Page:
financial opportunity

This simple approach to reducing poverty may surprise you

For many, poor credit is the biggest barrier standing in the way of financial opportunity.

FACT: More than 250,000 people in Suffolk County have either no credit scores or poor credit scores. That’s more than a quarter-million people who have no savings buffer for income ups-and-downs or emergencies, which can very quickly lead to a financial crisis.

Credit, whether it is good or bad, affects many aspects of our daily lives. Trying to find a more affordable apartment or a better mortgage rate? Need a new job, car, or even just a cell phone? It’s all about credit. When you have poor credit, even the simplest things seem impossible.

Joan’s crisis began with a layoff from her job. With no income and no health insurance, Joan was on the brink of eviction and homelessness. She came to the Lynn Family Success Center, operated by United Way and Lynn Housing and Neighborhood Development, in March of 2015 to apply for Supplemental Nutrition Assistance Plan (SNAP) benefits, or food stamps, and MassHealth. That’s when she was referred to employment counseling and financial coaching.

Employment counseling helped Joan update her resume and begin employment search, while the financial coach started developing a plan for savings and credit score improvement. She found stable housing with a family member and was able to weather her crisis receiving the SNAP benefit. With her updated resume, Joan was able to find full-time employment with benefits earning $20.00 per hour. With her new income and benefits, Joan was able to give up both MassHealth and SNAP to achieve self-sufficiency. Furthermore, with her financial coach, Joan has been able to increase her credit score from 545 to 621.

Not just a local issue

Credit building is an issue affecting people all across the country. According to the Corporation for Enterprise Development (CFED), nationally one in five consumers has no credit history or credit score, and 51% of credit users have subprime credit. The Commonwealth as a whole fares better than most other states – over 57% of Massachusetts consumers have prime credit scores, which is the 7th highest ranking in the country.

Still, that means 43% of Massachusetts residents struggle with credit, making them more likely to be targets of predatory lenders and check-cashers. In fact, the Credit Builders Alliance estimates that the average subprime consumer will pay $200,000 more in interest and fees over a lifetime than those with prime credit. That is a huge amount for any family, but especially for those struggling to make ends meet.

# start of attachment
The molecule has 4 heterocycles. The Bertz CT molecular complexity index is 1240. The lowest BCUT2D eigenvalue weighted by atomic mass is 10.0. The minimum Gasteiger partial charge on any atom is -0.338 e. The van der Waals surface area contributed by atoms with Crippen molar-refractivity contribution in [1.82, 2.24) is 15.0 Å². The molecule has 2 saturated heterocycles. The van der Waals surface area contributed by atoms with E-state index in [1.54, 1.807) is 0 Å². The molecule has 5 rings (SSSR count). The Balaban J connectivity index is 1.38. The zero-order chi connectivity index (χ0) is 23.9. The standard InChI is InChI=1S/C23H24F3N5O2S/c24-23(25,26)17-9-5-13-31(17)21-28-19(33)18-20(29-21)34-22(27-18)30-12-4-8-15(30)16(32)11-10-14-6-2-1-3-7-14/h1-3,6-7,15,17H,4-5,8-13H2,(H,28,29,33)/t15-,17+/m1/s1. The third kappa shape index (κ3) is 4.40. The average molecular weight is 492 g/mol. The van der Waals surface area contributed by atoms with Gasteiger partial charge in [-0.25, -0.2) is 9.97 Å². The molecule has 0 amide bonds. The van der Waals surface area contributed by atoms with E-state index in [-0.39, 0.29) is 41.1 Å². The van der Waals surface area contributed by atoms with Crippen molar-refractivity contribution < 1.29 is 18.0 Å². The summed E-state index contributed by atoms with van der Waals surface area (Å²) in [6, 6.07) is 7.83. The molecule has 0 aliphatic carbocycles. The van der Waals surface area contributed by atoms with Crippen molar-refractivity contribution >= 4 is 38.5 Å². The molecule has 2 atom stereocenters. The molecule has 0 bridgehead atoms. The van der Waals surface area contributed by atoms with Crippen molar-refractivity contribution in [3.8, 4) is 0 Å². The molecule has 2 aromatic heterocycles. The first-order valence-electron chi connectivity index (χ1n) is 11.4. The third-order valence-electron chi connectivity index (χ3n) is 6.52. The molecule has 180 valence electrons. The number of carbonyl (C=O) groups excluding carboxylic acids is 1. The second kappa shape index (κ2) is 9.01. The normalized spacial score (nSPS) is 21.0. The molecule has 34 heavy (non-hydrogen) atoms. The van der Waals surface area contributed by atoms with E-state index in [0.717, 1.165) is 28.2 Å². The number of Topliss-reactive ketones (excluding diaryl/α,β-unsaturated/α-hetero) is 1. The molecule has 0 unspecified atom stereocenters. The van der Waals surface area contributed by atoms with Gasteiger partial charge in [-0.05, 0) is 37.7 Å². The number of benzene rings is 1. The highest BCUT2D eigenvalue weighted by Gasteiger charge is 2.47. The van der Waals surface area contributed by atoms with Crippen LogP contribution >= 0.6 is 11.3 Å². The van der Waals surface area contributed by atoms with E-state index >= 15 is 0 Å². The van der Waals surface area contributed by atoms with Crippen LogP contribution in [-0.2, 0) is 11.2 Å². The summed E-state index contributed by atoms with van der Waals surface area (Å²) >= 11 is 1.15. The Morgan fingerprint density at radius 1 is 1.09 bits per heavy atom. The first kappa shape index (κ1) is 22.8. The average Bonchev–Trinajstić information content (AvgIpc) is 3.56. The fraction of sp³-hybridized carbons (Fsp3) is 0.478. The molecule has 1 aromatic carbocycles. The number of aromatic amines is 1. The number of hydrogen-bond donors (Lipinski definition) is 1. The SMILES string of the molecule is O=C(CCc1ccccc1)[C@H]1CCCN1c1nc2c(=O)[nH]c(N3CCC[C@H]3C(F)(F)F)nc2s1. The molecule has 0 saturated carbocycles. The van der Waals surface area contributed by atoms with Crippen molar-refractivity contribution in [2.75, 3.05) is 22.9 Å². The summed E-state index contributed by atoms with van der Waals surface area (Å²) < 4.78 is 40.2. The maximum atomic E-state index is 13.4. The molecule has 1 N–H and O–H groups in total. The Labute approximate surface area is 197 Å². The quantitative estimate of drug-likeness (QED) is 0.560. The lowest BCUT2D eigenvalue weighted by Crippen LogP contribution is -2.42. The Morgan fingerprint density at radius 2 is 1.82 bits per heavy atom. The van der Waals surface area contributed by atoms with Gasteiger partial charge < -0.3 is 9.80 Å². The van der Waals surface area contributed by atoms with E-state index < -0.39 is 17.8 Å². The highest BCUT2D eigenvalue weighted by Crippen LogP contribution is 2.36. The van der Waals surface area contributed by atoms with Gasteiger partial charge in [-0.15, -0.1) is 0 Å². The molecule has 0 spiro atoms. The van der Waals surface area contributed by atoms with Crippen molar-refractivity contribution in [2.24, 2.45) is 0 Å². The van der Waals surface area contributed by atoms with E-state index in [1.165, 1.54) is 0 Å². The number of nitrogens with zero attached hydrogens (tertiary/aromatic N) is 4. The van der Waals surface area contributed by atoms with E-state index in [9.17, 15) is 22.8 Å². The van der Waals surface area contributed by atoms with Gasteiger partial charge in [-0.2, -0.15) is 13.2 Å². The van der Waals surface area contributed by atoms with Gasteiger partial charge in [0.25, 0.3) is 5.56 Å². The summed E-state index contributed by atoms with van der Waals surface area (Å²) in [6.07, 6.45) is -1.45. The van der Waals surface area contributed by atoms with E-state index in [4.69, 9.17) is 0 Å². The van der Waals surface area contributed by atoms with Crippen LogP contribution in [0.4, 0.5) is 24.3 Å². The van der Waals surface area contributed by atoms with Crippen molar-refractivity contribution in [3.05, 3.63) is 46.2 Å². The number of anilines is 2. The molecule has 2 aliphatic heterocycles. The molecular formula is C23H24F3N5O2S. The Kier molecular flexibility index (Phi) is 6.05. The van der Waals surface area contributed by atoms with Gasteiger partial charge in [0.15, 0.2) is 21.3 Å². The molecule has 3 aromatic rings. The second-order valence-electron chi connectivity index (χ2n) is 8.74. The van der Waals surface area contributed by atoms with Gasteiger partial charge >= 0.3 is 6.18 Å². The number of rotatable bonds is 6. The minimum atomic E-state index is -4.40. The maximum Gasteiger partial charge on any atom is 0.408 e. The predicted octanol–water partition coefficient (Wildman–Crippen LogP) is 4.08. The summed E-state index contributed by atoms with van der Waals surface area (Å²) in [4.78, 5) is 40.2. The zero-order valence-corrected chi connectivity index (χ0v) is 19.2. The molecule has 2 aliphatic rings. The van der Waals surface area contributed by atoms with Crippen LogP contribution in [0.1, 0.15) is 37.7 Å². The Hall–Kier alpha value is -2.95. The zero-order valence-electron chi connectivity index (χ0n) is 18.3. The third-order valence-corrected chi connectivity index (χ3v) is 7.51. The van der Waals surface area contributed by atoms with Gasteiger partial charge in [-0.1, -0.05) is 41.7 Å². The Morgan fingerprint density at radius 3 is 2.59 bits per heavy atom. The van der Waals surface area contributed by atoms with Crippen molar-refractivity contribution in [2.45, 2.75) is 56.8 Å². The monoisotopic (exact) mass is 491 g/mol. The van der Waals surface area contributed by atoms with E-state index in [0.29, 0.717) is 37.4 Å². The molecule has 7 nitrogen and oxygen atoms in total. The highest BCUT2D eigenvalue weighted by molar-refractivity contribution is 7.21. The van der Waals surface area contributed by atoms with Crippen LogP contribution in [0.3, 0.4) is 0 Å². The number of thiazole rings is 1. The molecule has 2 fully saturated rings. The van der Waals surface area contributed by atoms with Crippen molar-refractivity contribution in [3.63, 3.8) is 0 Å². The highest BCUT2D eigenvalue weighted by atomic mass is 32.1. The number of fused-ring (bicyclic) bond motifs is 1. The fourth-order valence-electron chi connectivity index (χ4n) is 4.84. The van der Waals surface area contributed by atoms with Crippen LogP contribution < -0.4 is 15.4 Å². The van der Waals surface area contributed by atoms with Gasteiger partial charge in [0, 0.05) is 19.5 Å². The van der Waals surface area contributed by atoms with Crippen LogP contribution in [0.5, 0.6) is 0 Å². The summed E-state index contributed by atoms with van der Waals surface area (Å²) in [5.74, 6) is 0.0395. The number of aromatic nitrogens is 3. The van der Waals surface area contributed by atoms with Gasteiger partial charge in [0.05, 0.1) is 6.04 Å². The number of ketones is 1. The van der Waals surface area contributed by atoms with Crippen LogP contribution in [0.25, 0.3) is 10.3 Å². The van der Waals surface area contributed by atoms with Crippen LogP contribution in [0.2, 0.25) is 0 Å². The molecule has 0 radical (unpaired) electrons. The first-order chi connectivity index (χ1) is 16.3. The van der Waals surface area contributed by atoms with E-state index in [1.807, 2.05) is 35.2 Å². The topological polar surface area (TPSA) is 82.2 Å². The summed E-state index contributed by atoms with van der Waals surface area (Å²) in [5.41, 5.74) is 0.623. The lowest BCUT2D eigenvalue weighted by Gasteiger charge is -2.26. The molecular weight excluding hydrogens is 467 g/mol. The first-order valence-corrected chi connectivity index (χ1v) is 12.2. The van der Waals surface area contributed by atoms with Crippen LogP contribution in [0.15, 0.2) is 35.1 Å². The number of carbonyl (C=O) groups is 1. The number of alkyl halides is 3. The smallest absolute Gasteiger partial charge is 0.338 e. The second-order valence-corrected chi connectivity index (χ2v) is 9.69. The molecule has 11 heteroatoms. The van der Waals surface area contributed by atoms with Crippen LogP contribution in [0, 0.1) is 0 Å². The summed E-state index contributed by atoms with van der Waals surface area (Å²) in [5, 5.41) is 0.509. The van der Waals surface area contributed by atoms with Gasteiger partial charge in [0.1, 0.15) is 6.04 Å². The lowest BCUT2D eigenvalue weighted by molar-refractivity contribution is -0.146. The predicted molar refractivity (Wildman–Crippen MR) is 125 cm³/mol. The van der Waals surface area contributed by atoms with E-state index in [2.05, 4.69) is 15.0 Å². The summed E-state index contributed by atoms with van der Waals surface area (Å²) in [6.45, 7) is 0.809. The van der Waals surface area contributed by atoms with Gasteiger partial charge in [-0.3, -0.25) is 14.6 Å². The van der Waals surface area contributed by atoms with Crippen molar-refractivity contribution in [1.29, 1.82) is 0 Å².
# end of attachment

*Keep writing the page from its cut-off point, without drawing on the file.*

“In Boston, where 1 in 3 residents have either poor or no credit, we want to inform residents on why credit matters,” says Trinh Nguyen, Director at the Mayor’s Office of Workforce Development. “A few simple practices – like paying bills on time and keeping credit utilization low – can help people build credit surprisingly quickly which will, in turn, help them make smart choices and save for the future.”

United Way, in partnership with the City of Boston and the Local Initiatives Support Corporation, is examining ways to build consumer understanding of credit score calculations and the importance of a good credit profile.

“It is a contributor to social inequality and poverty that is often overlooked,” says Gail Sokoloff, Senior Director for Community Impact at United Way of Massachusetts Bay and Merrimack Valley. “We are blazing a new pathway to financial opportunity by developing a targeted strategy to educate the public and raise more awareness among consumers of the process of getting and building credit.”

The good news?

People are often motivated to build credit because they know it can lead to better financial opportunities and can help them weather a financial storm. There is growing evidence that credit-building products like small credit-building loans, secured credit cards, rent reporting and peer lending groups are effective tools, especially when paired with financial coaching.

Clients who accessed services through United Way’s financial opportunity centers saw a 52 point credit score increase, and clients in our financial opportunity programs saw a $313 average increase in their monthly net income and an average net worth increase of almost $6,000. Over 520 people were placed in jobs.

“Good credit opens doors in many ways and can even lead to a better job,” says Jerry Sargent, President at Citizens Bank, Massachusetts. “That’s why understanding how to monitor and maintain good credit is so important for Massachusetts residents.”

By focusing on simple savings and budgeting skills, and basic tips to improve credit, financial opportunity should not be out of reach for anyone.